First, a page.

Thrusting audiences into a bleak and haunting vision of Middle Ages Camelot, David Lowery’s latest film, The Green Knight is an aesthetic masterpiece that reimagines the famous Arthurian epic of Sir Gawain.
Following Gawain (strangely pronounced Garwen), the young nephew of the aging King Arthur, the film uses the medieval value of chivalry to comment on and question ahistorical expectations of masculinity. A young man with no epic tale to tell of his own, the clear currency of this medieval vision, is goaded into proving his valour when a strange, tree like Knight enters the castle and proposes a yuletide challenge. In keeping with the original poem’s head chopping scene, Gawain gets more than he bargained for. Forced on an epic and seemingly fatal journey into the wild, Gawain toils as he attempts to repay the strange knight and prove his honour to his ailing uncle.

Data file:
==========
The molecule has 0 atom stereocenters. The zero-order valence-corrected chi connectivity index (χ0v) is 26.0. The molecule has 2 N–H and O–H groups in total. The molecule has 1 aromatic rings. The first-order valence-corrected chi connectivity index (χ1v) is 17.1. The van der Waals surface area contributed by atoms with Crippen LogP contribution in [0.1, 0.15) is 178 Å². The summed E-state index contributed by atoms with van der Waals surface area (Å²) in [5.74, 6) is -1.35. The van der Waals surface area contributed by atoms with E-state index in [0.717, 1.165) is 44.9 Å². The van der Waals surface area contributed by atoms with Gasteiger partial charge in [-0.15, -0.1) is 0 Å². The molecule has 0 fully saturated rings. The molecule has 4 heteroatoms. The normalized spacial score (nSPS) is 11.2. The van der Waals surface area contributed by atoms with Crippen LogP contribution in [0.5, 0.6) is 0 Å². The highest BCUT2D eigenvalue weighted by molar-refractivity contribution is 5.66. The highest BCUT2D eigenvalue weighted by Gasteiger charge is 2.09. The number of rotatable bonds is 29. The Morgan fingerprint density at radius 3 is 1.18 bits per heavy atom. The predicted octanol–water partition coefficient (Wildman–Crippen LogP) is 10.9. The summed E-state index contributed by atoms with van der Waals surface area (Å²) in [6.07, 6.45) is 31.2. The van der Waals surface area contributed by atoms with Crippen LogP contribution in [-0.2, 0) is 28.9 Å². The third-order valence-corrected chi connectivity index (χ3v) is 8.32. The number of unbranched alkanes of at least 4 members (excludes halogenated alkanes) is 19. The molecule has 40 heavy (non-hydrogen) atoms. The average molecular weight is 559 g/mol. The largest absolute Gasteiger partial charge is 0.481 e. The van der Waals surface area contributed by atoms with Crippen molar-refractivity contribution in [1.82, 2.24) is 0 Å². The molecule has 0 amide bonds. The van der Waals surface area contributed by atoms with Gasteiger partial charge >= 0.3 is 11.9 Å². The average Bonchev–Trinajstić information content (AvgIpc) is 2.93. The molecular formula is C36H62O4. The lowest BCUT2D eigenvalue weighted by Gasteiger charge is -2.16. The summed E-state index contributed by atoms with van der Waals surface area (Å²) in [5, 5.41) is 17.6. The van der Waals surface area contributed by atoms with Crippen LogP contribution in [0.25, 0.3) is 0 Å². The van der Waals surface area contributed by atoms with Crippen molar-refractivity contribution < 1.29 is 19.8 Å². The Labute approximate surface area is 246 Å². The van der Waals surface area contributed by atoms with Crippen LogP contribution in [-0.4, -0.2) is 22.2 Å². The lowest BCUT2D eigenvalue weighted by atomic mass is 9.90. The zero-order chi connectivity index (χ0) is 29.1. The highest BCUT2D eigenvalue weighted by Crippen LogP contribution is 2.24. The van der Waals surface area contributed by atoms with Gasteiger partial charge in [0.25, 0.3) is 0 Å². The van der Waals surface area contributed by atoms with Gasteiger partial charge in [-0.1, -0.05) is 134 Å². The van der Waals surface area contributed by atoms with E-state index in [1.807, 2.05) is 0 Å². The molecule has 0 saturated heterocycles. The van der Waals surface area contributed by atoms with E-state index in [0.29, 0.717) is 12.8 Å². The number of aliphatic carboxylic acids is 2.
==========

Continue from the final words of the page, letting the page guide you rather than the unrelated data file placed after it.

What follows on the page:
Every shot from The Green Knight leaves audiences in a state of immersed bewilderment. However, despite drawing on the plethora of images, moral questions and mythical scenarios from the epic, David Lowery’s vision twists many of the original’s narrative arcs. Instead, Gawain is faced with short coming after short coming. Far from witnessing his clear transformation into mythological hero, Lowery instead poses the horrifying possibility of his failure.
This central theme, heightened by the disorientating camera angles and lenses, is when the film is at its most interesting. Rather than simply enjoying its stunning visuals and bold colour pallet, the thematic changes made by the writers and director force audiences to think. The expectations and responsibilities of medieval heroism translate all too well into the film’s subtextual treatment of modern gender roles.
Leaving us with more questions than answers, The Green Knight echoes the Arthurian poem’s cerebral oddities whilst remaining original and immersive.